LFF Review: Fragments of Paradise

Although the Lumière brothers are widely credited as the pioneers of what has become modern cinema, there wasn’t just one event, or film, which brought motion pictures to life. It was the culmination of the hard work and efforts of many, over a number of years. However, as a medium it never stands still. There are always countless filmmakers, all across the world, who are pushing the boundaries of the art of the possible.

Jonas Mekas is one of the most unlikely heroes of modern avant-garde cinema. Born in Lithuania, he was imprisoned in 1944 after being caught trying to flee across the border. Along with his brother, Adolfas, he escaped from a labour camp and hid until the end of the war. After graduating from university, they emigrated to America. Soon after arriving, Jonas bought his first video camera and the rest is history. Fragments of Paradise tells his story.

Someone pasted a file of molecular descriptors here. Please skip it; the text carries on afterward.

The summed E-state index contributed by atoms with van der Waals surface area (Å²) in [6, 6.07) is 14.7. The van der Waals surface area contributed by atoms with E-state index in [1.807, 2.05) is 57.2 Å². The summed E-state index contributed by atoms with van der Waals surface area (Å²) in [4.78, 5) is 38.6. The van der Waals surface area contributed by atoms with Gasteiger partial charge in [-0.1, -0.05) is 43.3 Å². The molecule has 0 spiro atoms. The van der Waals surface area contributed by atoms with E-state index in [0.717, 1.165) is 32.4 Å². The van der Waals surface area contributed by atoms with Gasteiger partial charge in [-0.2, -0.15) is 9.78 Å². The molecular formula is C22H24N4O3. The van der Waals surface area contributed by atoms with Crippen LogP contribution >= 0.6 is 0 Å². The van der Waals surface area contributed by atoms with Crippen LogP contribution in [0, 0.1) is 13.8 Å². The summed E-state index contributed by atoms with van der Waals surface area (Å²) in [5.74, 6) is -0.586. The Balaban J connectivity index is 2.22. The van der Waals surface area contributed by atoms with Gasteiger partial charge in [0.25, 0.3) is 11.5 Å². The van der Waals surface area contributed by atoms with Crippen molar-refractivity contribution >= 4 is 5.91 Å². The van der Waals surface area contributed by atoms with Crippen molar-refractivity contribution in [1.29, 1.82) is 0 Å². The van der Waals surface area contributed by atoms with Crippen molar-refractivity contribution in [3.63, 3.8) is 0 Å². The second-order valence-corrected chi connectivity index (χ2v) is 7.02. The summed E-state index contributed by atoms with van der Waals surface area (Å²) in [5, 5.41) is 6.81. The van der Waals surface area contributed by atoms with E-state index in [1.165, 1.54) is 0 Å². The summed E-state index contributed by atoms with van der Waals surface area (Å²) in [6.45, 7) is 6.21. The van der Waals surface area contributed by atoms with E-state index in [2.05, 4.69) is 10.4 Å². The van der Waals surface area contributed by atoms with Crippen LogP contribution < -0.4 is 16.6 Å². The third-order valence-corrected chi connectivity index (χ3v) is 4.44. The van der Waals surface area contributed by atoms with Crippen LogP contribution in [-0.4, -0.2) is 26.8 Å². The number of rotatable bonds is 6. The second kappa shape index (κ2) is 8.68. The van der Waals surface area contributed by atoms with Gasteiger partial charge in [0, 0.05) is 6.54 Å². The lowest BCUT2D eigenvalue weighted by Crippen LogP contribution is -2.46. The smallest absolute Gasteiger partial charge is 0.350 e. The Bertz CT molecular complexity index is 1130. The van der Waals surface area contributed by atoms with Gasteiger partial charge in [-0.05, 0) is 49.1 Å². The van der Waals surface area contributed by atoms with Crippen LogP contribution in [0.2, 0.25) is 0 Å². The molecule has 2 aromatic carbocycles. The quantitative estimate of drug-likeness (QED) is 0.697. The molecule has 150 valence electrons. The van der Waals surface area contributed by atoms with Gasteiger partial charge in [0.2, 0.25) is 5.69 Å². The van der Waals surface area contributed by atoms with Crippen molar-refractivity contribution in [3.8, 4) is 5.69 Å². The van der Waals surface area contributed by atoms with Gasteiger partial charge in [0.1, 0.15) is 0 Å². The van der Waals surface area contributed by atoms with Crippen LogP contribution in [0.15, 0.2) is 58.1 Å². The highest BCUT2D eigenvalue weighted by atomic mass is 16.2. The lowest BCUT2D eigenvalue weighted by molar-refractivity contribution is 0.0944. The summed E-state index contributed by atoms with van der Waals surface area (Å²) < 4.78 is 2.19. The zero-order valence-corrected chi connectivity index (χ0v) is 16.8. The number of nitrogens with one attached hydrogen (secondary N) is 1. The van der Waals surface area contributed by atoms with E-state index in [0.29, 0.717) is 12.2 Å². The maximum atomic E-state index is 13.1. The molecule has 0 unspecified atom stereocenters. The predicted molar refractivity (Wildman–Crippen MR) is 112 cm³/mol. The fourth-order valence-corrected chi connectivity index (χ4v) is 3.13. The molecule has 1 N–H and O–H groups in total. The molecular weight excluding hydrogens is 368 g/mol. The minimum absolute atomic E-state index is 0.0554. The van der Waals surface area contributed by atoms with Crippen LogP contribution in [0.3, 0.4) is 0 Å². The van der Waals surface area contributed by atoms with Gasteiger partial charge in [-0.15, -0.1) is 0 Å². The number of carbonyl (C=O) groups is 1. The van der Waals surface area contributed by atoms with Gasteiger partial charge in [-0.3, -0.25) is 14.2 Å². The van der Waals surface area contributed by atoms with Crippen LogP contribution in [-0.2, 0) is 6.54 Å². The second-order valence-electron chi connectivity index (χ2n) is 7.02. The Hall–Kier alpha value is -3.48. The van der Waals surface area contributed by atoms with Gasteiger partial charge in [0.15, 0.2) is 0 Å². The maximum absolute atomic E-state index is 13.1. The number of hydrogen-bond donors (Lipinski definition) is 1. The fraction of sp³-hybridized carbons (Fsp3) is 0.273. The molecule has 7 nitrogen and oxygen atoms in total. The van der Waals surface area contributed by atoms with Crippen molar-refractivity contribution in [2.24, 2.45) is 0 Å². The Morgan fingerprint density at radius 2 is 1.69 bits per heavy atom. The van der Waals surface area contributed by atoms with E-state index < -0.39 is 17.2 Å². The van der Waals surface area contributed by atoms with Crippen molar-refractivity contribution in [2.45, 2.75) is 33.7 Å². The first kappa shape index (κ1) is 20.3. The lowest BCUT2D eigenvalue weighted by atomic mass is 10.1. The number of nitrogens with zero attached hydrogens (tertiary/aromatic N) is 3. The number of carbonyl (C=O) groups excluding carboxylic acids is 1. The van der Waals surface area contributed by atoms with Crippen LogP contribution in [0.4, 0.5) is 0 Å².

Fragment of Paradise tracks Mekas through his career, discussing how much his work and stewardship had such a profound influence on ‘outsider’ cinema. Using the wealth of archive material he shot over a period of seventy years, K.D. Davison constructs a documentary which not only highlight his importance but also captures much of his nature. Fragment of Paradise manages to bottle his enthusiasm inside an engaging and enthralling portrait.

Fragments of Paradise screens at London Film Festival.

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